Editor’s note: Beth and Steve Hagman retired nine years ago and moved to Ireland. But after growing weary of the rain in the Emerald Isle, these former North Parkers have recently taken up residence in the sunny South of France.
A PRIMEUR—Travel By Beth Hagman--“...It’s been a busy week here in France… our first Primeur event, our first French Christmas market, we finally get our little French auto today and we’re driving it 6 hours to visit friends up near Tours tomorrow, sharing Thanksgiving with them.
|Ex-pat North Parker Steve Hagman|
visits the first Christmas markets
of the year
A Primeur is the first tasting of this year’s wines, and this year Gaillac area wines all did theirs last weekend. We have quite a nice family-run winery in own own village, Domaine Salvy -- we had met the owner on one of our daily walks and got a personal invitation. We had to walk maybe 100 meters to their primeur, held in a big modern barn built next to Patrick and Anne’s home -- their parents live on the other side of the village. The whole family was there, along with a few vendors (selling crepes, cheeses, pates, honey, maccarons and chickpea products including flour, bread and oil). There was a band, and oysters, mini quiches, bites of cheese bread and a local dish of tripe and potatoes to accompany the wine tasting. When we arrived, there was a good sized group sipping and singing -- people came from all over, it’s a big social event as well as an opportunity to taste and buy the new wines. Dave and Diane Smith (the people we replaced as caretakers) came, and we had a nice chat with them… We’re still struggling when it comes to carrying on any real conversation in French, but the local folk have been very forgiving.
Sunday was the first Marche de Noel of the season -- nothing to do with marching, marche means market. The little towns in the area have small, one-day Christmas markets, usually on Sunday, while the cities -- Toulouse, Albi and Carcassonne -- have bigger ones, often extending through Advent. Since we’re not going to our beloved German markets this year, we’re determined to make the most of local events.
The first was in Cordes-sur-Ciel (Cordes in the sky) -- one of the better-known bastide towns in our area, a place we’d been intending to explore. So we parked at the bottom of the hill and climbed the steep cobbled streets to the top, where the market is held in a covered square. The walk up (and back down) through the bastide, with amazing views, interesting old houses and shops, was the best part of the day. The market itself was very small, and nothing like a German market. There was one food vendor with some kind of stew and cake and little plastic cups of hot spiced wine that we liked very much, though it bears little resemblance to gluwein. The local crafts on display were uninspired, though there was some nice pottery, a Santa who played Christmas carols on the saxophone and a lovely honey that we bought after having a taste.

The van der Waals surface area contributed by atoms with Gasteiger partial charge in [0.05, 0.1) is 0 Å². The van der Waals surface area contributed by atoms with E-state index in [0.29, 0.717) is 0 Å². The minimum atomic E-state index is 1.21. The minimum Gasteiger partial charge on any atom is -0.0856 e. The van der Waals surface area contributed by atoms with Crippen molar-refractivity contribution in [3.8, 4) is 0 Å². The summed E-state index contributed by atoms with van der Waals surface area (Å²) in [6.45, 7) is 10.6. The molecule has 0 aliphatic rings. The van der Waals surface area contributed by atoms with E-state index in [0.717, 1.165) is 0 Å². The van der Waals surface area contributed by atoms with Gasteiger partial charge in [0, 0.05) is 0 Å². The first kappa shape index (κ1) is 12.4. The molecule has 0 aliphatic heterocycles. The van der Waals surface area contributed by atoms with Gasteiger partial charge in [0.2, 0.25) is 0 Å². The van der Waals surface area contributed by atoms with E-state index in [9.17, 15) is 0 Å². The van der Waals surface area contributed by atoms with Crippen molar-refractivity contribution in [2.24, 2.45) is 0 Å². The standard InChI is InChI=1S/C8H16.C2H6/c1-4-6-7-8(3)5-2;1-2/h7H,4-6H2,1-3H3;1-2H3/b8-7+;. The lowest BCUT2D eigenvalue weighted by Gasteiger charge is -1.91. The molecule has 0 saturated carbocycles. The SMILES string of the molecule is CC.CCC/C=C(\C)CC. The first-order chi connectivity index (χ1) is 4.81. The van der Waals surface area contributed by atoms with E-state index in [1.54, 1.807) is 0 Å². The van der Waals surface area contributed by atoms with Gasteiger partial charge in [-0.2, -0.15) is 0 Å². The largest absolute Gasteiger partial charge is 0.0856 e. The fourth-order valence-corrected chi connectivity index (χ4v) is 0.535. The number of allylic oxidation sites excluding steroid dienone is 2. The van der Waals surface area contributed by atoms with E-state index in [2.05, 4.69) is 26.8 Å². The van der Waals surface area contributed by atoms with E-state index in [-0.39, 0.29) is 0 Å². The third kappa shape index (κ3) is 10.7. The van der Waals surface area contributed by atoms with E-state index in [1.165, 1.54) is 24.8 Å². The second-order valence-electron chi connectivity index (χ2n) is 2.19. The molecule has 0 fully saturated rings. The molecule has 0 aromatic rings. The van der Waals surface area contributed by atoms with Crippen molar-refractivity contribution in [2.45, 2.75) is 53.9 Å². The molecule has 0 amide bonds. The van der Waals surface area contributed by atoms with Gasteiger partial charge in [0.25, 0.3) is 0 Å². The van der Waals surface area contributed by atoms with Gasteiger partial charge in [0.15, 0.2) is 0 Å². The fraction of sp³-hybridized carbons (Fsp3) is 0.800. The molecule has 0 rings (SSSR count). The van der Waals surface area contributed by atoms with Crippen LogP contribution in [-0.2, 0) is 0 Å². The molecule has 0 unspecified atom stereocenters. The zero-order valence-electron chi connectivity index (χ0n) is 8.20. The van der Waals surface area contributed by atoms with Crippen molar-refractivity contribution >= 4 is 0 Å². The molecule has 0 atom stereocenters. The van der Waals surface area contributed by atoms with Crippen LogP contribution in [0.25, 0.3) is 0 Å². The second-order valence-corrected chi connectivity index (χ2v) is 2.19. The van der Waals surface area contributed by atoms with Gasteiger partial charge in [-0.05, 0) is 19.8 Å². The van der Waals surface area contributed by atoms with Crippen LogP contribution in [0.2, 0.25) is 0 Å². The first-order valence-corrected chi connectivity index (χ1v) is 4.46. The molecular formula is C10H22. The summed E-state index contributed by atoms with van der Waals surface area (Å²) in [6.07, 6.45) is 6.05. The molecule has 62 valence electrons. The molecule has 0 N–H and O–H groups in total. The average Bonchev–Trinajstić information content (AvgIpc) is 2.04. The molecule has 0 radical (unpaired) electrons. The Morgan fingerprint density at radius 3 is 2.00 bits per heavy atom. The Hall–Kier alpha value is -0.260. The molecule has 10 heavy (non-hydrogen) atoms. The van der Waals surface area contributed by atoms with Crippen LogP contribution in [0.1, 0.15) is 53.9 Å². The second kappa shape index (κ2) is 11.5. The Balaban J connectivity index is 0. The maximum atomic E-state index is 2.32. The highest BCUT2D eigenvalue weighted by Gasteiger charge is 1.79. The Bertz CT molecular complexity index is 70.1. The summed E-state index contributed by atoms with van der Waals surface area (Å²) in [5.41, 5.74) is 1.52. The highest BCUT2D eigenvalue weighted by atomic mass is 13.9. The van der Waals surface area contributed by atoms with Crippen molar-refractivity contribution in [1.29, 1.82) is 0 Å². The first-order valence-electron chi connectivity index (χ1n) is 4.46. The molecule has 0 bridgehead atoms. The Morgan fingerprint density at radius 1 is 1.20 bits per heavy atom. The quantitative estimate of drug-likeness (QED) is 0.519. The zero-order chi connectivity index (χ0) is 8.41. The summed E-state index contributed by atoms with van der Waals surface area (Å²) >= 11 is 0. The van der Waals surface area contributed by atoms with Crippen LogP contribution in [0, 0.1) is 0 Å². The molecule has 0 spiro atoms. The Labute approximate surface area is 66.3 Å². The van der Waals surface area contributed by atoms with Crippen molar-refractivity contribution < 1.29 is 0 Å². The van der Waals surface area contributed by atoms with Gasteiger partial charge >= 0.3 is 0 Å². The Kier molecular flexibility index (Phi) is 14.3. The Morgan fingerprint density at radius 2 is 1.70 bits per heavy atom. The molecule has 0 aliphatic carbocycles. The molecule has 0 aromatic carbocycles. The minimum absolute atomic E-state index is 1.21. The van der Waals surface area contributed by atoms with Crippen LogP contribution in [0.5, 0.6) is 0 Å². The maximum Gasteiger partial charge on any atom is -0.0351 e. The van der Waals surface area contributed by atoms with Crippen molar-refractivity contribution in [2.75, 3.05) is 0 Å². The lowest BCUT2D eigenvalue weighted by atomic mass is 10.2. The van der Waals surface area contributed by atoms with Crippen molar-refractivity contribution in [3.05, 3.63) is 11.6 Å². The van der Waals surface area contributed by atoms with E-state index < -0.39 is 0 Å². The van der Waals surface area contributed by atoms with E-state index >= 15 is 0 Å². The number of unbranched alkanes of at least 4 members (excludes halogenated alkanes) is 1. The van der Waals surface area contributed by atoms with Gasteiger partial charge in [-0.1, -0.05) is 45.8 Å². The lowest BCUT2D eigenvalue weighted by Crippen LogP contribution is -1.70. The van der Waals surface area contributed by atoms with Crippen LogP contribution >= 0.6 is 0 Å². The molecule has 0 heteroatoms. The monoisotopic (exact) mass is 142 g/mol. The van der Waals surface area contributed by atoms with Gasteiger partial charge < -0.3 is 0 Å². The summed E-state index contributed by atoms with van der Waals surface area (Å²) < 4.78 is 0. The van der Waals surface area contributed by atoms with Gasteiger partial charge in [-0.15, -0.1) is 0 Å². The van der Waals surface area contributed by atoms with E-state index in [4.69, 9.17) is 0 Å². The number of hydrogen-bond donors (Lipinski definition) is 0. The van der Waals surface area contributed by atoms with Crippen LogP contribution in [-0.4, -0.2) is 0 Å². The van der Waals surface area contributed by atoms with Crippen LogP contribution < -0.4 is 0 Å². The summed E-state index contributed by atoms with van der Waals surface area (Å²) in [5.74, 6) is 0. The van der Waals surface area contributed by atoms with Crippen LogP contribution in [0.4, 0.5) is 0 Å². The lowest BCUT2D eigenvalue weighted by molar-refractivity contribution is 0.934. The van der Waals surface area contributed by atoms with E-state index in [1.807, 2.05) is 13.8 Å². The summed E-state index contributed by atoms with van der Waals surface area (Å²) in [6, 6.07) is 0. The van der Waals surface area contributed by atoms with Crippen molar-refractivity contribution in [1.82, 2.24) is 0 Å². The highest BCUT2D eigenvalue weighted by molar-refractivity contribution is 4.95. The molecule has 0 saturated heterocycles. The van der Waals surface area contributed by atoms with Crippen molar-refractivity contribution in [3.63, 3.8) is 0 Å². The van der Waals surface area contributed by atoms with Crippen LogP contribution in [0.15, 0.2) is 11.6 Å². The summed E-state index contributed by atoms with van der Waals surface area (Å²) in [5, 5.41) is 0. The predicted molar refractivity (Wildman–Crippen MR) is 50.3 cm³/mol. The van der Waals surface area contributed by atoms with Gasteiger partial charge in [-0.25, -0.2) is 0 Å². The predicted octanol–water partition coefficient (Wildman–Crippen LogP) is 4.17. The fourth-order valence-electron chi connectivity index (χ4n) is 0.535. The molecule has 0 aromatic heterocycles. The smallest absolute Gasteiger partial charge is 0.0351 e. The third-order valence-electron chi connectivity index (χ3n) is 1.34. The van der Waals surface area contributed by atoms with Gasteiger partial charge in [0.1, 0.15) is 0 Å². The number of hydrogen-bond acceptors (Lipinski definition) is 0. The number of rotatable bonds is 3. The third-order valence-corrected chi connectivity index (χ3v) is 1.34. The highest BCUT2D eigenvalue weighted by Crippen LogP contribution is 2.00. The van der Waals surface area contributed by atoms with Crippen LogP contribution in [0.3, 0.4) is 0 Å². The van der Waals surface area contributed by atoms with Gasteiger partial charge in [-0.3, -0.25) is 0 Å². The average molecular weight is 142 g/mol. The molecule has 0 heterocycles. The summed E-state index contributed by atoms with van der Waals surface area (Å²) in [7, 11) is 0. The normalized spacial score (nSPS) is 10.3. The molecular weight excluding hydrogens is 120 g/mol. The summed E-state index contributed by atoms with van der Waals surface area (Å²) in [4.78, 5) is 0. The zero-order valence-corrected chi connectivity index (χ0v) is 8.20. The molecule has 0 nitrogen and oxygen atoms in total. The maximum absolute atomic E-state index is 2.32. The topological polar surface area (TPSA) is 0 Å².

A bastide, by the way, is a walled town built circling the top of hill for protection, generally during the 12-13th centuries in response to the raging religious wars of the era. They are similar to the hill towns of Tuscany, and there are lots of them, though Cordes has maintained its historical character better than most. It has an inner wall, and then an outer wall built toward the end of the 13th century, when growing population pressure required more space.
There are also small walled towns along the Tarn river, different from the bastides because they are built on the flat, usually on bluffs above the water. We visited Lisle-sur-Tarn a couple of weeks ago, a walled town on the river, known for its weekly market in the arcaded square. Full of cats and fun to walk around, with narrow streets and old stone buildings.
|Views of Cordes-sur-Ciel, France|